OCEAN CITY – Just because the Ocean City Police Department (OCPD) is about to “buddy up”, it doesn’t mean there will be a scaled down police presence in Ocean City.
As part of City Manager Dennis Dare’s first round of town budget cuts totaling $1.4 million, the police department will be doing its part to save on fuel costs by riding two officers to a cruiser, which will reduce the number of marked cars on the road, not the number of officers on patrol, OCPD spokesman Mike Levy pointed out this week.
“It’s a very challenging balancing act,” said Levy, “but the chief assures the public that this won’t deter or inhibit how we protect and serve the people of Ocean City.”
It should be noted that this was not a cut or policy change that was passed down unexpectedly on the OCPD, as Dare compiled his list of budget cuts based on recommendations from numerous town officials, and heads of department, including Chief Bernadette DiPino. In fact, Levy said that the department has been implementing cost-saving measures on gasoline by increasing the number of bike, horseback and on-foot patrols for a number of months.
“We currently have one of the largest if not the largest [bike patrols] in the state, and I would guess maybe the East Coast, so that effort kind of breaks the cop in the doughnut shop stereotype, said Levy, “but we work in a career of unknowns, and though two officers to a car is effective, we want to make sure that doesn’t impair our effectiveness.”
Dare said “buddying-up” two officers to a car would be valuable for “response calls” as in most cases, like domestic calls, two officers are required at the scene. In addition, Dare said that “the officers can utilize the bike racks on the police cruisers and one officer can drop off one member for a bike patrol or park the cruiser altogether and patrol neighborhoods on foot or on bike.”
Levy said the foot patrol shift’s value, especially late at night, is oftentimes overlooked.
“People would be surprised by how many un-secure things and properties that the officers on foot patrol find, that they wouldn’t necessarily find if they didn’t stop and get out of the car and patrol on foot,” he said.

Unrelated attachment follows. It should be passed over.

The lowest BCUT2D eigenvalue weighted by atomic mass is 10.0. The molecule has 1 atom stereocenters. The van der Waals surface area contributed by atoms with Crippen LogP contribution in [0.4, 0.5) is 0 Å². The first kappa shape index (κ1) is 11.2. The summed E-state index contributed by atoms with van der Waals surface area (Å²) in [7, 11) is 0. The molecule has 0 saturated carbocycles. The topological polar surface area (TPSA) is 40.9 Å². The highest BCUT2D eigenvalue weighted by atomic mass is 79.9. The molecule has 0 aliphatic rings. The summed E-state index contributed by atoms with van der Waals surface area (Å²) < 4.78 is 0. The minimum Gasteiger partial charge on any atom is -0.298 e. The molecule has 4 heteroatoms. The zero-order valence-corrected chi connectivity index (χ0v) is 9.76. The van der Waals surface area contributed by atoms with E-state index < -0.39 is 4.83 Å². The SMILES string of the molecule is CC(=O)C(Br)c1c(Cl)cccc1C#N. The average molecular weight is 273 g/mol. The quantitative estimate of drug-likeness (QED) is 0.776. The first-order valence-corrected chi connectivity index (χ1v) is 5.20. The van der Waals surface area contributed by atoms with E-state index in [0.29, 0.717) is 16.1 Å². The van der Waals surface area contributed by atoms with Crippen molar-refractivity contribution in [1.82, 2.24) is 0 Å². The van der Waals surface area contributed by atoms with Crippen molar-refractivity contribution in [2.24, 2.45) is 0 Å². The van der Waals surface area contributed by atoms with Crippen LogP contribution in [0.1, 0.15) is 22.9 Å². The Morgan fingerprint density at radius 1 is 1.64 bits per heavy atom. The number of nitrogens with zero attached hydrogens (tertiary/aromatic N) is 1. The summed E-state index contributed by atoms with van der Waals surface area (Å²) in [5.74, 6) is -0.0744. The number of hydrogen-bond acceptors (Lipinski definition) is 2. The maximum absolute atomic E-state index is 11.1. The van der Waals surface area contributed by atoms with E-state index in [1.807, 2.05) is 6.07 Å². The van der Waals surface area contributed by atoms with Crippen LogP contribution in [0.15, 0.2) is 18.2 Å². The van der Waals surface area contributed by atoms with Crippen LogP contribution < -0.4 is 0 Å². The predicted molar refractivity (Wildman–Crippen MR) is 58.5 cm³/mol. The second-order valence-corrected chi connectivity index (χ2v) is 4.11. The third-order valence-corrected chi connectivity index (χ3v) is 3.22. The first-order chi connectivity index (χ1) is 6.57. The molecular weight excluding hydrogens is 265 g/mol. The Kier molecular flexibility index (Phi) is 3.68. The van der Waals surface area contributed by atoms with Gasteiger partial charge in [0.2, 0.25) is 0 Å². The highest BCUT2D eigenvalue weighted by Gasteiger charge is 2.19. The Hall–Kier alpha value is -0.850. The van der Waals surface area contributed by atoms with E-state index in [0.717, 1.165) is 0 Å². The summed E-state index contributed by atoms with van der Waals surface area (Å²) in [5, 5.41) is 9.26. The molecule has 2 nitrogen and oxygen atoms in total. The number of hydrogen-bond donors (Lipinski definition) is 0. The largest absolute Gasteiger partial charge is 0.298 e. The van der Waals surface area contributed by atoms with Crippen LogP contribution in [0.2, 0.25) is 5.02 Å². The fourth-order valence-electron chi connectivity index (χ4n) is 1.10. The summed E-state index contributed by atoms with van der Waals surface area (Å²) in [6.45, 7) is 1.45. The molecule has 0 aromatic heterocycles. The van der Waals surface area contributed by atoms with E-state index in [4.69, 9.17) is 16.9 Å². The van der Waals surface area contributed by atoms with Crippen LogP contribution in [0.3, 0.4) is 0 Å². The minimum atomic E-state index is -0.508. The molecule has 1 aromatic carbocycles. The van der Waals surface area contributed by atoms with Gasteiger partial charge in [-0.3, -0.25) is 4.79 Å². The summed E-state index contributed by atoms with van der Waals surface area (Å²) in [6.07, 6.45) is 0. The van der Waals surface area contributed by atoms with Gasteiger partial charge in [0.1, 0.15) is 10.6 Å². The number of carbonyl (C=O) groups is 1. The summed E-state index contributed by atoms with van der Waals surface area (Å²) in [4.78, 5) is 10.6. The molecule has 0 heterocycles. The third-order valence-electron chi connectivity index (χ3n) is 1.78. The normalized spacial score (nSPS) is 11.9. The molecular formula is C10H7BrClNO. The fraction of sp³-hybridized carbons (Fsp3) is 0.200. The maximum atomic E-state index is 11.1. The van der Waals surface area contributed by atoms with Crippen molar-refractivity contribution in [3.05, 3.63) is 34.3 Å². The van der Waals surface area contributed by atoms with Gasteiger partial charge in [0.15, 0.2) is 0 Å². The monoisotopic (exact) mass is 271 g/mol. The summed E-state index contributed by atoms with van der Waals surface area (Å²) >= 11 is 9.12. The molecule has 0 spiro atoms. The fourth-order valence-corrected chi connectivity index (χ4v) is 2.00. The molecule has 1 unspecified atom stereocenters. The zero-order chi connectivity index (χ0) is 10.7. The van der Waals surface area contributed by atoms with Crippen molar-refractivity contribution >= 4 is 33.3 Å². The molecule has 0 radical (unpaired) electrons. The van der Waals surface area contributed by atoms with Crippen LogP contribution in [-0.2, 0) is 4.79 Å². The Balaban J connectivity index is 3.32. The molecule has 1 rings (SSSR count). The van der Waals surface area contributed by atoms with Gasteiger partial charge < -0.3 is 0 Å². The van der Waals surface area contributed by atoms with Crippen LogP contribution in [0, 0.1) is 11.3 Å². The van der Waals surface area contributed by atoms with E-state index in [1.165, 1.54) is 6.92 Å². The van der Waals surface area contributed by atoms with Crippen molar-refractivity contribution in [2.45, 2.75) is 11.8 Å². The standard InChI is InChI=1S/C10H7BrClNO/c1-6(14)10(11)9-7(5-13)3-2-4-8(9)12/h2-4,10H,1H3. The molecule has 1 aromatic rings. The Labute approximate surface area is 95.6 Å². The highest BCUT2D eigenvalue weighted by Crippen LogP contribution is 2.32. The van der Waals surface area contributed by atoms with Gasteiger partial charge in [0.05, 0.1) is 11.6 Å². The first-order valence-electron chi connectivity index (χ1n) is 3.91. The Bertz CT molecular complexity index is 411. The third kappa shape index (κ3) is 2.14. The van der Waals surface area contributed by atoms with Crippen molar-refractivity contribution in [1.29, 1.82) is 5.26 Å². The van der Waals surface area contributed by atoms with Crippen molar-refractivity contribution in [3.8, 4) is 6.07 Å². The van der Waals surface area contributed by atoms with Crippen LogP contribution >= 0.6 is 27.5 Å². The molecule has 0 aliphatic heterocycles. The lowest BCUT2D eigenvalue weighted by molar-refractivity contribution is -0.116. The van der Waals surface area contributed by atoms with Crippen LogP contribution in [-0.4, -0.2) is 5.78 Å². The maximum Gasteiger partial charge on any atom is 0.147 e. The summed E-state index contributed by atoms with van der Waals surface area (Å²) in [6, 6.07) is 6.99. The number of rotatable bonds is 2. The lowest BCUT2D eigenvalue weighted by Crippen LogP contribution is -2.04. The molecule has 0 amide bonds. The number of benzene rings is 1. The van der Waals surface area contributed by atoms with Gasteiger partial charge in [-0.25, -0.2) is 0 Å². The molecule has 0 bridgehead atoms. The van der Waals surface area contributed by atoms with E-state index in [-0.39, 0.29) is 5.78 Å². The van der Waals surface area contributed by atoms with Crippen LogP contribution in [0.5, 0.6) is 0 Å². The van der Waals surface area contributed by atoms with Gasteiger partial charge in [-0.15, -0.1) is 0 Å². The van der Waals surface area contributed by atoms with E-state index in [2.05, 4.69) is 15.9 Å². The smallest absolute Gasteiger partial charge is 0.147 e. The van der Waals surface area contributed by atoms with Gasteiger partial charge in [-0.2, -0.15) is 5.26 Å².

Despite the dramatic drop in gas prices over the past two months, fuel conservation is still an important issue in these economic times as it is a cost saving measure, and Dare has implemented those measures all over the board, from the police buddy-up system to eliminating capital projects and employee perks.
Levy said that though the department will not give out the exact number of cruisers on patrol at a given time, the public shouldn’t feel or see a dramatic variance in police presence.
“There will be no depreciable difference. On any given night, you may see 10-20-percent less cruisers on the road, but the presence will continue at the same level, especially after the bars close,” he said.
Studies have been done all over the country weighing the pros and cons of two man patrols vs. solo patrols. Opponents of two-man patrols say that it potentially slows down response time and limits coverage, while those in favor cite safety of the officers as they have “in-car” backup and a more effective patrol in the coverage area, thus providing better safety to the public.
Though a few of the studies cited fuel conservation, the majority of the studies concentrated on the optimal effectiveness of the patrol and safety of the officers and the public.
Regardless of studies done or budget cuts or how many officers ride in a car at a time, Levy stressed that the department’s goals remain unchanged.
“This has been a very dynamic year. Gas prices were almost $4 a gallon, and all of a sudden they are back to where they were in 2002, so while we will try to accomplish these goals, this department has always maintained an approach of ultimate efficiency and protection,” he said.